Art, J. Paul Getty Museum, Photographs, Film, and Video

Art and Coming Out

Portrait of Keith Haring and Juan Dubose / Andy Warhol

Portrait of Keith Haring and Juan Dubose, 1983, Andy Warhol. Polacolor print, 3 3/4 x 2 7/8 in. The J. Paul Getty Museum, 98.XM.168.7. © The Andy Warhol Foundation for the Visual Arts, Inc.

Today is National Coming Out Day, which seeks to promote a safe world for lesbian, gay, bisexual, and transgender people. 

Keith Haring was one of the early advocates of the movement, donating a drawing of a person dancing out of the proverbial closet for the NCOD logo. His graphic style is renowned for mixing pop, graffiti, and street art. You can browse a database of his work on the Keith Haring Foundation website.

This Polaroid by Andy Warhol of Haring and his partner, Juan Dubose, presents a portrait of the couple that is both intimate and somber—both faced early deaths from AIDS.

Today celebrates equality and the legacy of pioneers like Haring and Warhol, who showed their identity proudly and used the power of art to connect us.

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One Comment

  1. amra
    Posted October 11, 2012 at 10:32 am | Permalink

    Kudos for honoring this special day! And I love the NCOD logo by Haring, very celebratory and lively… surprised that I had not discovered this before. Always learning something new here. Big thanks!

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      It’s been 125 years since Van Gogh’s death, today we celebrate his life’s work.


      5 Ways to See Van Gogh’s Irises

      Through observations, visitor conversations, and some sneaky eavesdropping, we’ve compiled the top 5 ways people enjoy this painting.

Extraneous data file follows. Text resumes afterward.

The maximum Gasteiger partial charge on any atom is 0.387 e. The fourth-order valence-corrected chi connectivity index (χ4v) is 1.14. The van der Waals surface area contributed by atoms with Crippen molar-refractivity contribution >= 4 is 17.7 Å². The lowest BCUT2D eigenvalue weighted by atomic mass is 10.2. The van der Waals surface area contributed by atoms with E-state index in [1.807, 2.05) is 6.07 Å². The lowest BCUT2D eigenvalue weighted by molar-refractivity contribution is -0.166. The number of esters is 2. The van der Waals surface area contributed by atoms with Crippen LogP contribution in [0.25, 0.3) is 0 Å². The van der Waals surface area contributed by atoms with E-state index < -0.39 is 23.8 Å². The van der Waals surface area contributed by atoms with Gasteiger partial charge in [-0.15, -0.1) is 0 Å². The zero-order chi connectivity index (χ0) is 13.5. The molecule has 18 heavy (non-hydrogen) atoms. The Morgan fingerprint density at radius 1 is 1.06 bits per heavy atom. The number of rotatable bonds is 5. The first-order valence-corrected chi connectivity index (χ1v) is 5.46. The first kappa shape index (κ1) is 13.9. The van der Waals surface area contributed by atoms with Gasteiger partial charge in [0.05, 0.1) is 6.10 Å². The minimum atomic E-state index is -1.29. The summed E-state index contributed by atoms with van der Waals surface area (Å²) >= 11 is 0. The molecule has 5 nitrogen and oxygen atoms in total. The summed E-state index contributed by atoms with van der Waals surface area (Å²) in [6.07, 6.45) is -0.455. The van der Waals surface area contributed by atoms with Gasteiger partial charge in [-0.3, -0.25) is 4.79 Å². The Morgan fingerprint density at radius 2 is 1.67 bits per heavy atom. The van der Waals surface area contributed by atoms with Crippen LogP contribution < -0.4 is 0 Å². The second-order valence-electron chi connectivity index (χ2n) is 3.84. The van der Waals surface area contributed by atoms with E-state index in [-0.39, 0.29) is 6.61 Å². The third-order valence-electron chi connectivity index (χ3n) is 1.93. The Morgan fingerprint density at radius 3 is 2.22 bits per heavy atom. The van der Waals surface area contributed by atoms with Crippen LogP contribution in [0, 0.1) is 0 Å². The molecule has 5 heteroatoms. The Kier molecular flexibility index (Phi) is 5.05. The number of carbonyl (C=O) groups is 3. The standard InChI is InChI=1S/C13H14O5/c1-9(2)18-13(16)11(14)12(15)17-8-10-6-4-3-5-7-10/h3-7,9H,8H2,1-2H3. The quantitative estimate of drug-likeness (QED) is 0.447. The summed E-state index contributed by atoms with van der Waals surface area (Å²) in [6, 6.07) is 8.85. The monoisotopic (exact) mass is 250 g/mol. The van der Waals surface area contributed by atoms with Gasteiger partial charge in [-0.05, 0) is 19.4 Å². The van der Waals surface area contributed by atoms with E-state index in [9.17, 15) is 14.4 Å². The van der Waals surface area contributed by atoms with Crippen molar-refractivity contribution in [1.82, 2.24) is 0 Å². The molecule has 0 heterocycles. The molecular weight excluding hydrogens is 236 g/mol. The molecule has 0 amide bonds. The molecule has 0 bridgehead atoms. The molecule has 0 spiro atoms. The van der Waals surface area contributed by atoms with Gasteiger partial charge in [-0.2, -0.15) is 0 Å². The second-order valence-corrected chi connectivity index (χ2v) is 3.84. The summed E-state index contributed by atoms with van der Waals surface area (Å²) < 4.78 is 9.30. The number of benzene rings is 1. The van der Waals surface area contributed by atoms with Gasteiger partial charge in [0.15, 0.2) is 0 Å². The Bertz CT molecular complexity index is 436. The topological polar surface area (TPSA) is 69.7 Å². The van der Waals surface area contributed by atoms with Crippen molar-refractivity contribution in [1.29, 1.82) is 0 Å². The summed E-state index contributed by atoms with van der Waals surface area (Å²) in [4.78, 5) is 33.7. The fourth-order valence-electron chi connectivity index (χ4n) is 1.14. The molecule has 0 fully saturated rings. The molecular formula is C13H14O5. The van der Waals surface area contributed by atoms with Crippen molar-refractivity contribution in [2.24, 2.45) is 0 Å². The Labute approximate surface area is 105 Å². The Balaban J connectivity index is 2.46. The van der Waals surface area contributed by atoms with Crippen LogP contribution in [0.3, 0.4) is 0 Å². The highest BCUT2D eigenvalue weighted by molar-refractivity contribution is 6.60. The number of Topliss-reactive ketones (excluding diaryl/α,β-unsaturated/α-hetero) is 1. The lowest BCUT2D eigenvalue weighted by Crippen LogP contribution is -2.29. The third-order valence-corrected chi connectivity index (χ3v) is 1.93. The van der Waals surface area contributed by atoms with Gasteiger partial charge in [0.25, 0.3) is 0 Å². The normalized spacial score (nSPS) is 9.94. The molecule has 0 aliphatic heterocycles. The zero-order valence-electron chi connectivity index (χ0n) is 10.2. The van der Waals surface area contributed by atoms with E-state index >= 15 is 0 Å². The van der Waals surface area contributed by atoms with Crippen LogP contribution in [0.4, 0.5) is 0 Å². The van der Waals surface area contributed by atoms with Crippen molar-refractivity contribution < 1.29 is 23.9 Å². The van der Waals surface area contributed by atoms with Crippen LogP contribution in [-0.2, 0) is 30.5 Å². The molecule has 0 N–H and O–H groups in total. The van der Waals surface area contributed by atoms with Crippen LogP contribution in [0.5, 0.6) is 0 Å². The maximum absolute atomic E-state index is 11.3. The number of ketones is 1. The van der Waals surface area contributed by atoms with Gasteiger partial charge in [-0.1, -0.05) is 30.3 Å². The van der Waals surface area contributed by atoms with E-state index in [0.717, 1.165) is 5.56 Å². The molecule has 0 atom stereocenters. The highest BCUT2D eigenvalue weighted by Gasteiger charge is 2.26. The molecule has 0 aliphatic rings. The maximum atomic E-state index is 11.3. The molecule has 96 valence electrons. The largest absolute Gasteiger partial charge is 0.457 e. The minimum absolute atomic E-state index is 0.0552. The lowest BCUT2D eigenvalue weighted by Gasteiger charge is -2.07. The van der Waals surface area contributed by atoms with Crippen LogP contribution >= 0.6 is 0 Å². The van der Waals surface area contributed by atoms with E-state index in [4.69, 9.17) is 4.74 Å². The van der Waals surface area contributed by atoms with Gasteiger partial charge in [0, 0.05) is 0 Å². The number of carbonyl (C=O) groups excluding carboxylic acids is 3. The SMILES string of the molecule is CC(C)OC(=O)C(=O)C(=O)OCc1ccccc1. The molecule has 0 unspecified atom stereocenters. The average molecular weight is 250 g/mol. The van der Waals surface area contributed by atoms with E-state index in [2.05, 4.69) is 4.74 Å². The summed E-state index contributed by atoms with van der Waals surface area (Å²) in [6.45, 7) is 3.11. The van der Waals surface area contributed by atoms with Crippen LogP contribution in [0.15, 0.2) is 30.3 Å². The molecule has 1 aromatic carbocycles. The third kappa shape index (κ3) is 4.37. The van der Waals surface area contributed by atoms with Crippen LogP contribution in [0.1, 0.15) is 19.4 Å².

1. In a Crowd
        One of the most obvious ways that people see the painting is in a crowd. The gallery is almost always filled, and you might have to wait before you can get up close. The anticipation builds as you start in the back row, and slowly move until you are close enough to see the brushstrokes of Van Gogh’s thick paint.

      2. Online
        David from Colorado said that this was his first visit, but he had already seen the painting online. In addition to being available through the Getty’s Open Content program, the painting is often seen on social media. Just search #irises on Instagram for a taste of the painting’s popularity. 

      3. Alone
        If you arrive right at 10 a.m. when the museum opens, the quiet gallery provides a perfect backdrop to really examine the painting. Solitude and seclusion gives the gallery a sense of intimacy. 

      4. Multiple Times
        Repeat visits can give rise to multiple interpretations. Is it a melancholy or joyous painting? Expressive or depressive? 

      5. Internationally
        Visitors from all across the world viewed this famous Van Gogh. In just one hour you can hear multiple languages—French, Italian, Chinese, Korean, German, and more. Irises seems to rise above cultural boundaries—a Dutch painting inspired by Japanese ukiyo-e prints—to strike an emotional resonance amongst all viewers. 

      What is your favorite lens to view Van Gogh’s work through? 

      07/29/15

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